Catastrophic Events Affect Depression

Catastrophic Events Affect Depression
Seeing the pain and suffering of others is never a good thing, but for sufferers of depression, seeing the catastrophic destruction and death in Japan after the massive 9.0 earthquake on March 11, 2011, can be devastating. As everything we watch, listen to or read affects us, seeing the news reports of the earthquake, tsunami, possible meltdown of reactors in their nuclear power plants, and possible eruption of a volcano, is simply overwhelming. It’s difficult to comprehend.

It’s terrifying to see what can happen in a matter of minutes, or even seconds. Those people were going about their daily routines, believing that they would continue to live for many years to come. They were going to work, making plans for dinner, falling in love, having children… They were living their lives, as we all do, and then what must have seemed like the end of the world happened.

As sufferers of depression, many of us dwell on the “what if,” anyway. We fear an accident, the death of loved ones, tornadoes, earthquakes, plane crashes, etc. I don’t mean fleeting thoughts-—I mean focusing and dwelling on them. But when something like the carnage in Japan happens, it begins to feel like doom is just around the corner. We become stressed and overwhelmed with fear. All of these things only serve to magnify our symptoms of depression.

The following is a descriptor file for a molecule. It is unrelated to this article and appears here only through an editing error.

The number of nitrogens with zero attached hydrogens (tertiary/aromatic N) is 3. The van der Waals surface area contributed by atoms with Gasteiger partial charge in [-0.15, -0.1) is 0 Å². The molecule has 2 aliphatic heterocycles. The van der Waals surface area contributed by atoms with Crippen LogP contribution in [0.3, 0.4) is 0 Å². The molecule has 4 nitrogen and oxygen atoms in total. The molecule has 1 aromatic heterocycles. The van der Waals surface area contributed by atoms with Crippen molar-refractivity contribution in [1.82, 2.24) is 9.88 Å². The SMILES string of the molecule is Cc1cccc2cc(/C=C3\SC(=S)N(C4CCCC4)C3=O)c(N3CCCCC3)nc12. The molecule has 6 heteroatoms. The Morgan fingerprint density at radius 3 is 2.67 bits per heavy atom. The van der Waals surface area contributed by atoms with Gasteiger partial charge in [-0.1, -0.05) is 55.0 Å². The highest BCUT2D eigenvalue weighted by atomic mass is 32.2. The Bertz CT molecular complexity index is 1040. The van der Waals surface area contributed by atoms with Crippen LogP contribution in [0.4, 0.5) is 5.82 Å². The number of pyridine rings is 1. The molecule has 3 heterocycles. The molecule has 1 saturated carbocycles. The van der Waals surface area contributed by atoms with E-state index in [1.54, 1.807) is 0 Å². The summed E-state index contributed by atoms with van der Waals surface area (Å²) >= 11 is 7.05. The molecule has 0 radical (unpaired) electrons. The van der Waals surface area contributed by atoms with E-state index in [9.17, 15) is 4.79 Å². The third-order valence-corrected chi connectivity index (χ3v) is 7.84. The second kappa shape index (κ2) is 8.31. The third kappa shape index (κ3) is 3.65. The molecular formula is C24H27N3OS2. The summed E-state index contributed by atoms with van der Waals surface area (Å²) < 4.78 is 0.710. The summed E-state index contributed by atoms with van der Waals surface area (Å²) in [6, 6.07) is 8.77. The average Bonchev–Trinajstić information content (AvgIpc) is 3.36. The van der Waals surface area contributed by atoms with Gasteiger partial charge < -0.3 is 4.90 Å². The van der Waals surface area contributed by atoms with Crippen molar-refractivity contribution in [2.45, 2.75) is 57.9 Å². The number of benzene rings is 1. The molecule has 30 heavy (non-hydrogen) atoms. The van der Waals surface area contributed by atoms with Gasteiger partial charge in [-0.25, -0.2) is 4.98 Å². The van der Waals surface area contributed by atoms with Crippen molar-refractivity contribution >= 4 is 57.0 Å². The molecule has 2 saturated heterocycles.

I wish there were a magic “happy pill” to take away all these horrible feelings, but there isn’t one. These are things we have to try to learn to handle. Those who suffer from depression usually have poor coping skills, which compounds the problem. Though there are no “coping pills,” a licensed therapist can help you learn to cope with any issues with which you are trying to cope, including natural (or unnatural) disasters.

When something so horrible happens, we want to know the details. It’s just human nature. It’s like when we drive up on an automobile accident. We feel terrible about what happened, and we hope no one was injured, but we can’t help staring, trying to see as much as we can. It’s the same with earthquakes, hurricanes, and the like. We are drawn to the coverage, but think of how watching it makes you feel. Try to pull yourself away. Try not to watch the almost nonstop coverage of the event. The more you watch, the more you internalize what the victims are feeling. I’m particularly good at internalizing, which means that I can’t watch coverage of it or read about it without crying.

Try to distract yourself by doing something you like. Go for a walk, watch a good movie, or get together with friends. You are not required to suffer and avoid enjoyment because there are others in the world who are suffering. It's okay to laugh and have fun.

Giving money to the Red Cross, or other organizations that provide aid, will not only help those who are experiencing such great loss, but it can also decrease your feelings of helplessness. You feel as if you’re doing something to help, which is always a good thing.

Otherwise, all we can do is pray. Praying, regardless of your faith, is known to release high levels of endorphins, which are natural pain killers. Praying can help you feel better physiologically because of the endorphin rush, but also in that your prayers may be even more helpful to those who are suffering than any money or goods you could provide. We can’t all give money or jump on a ship to go and help, but we can all pray.

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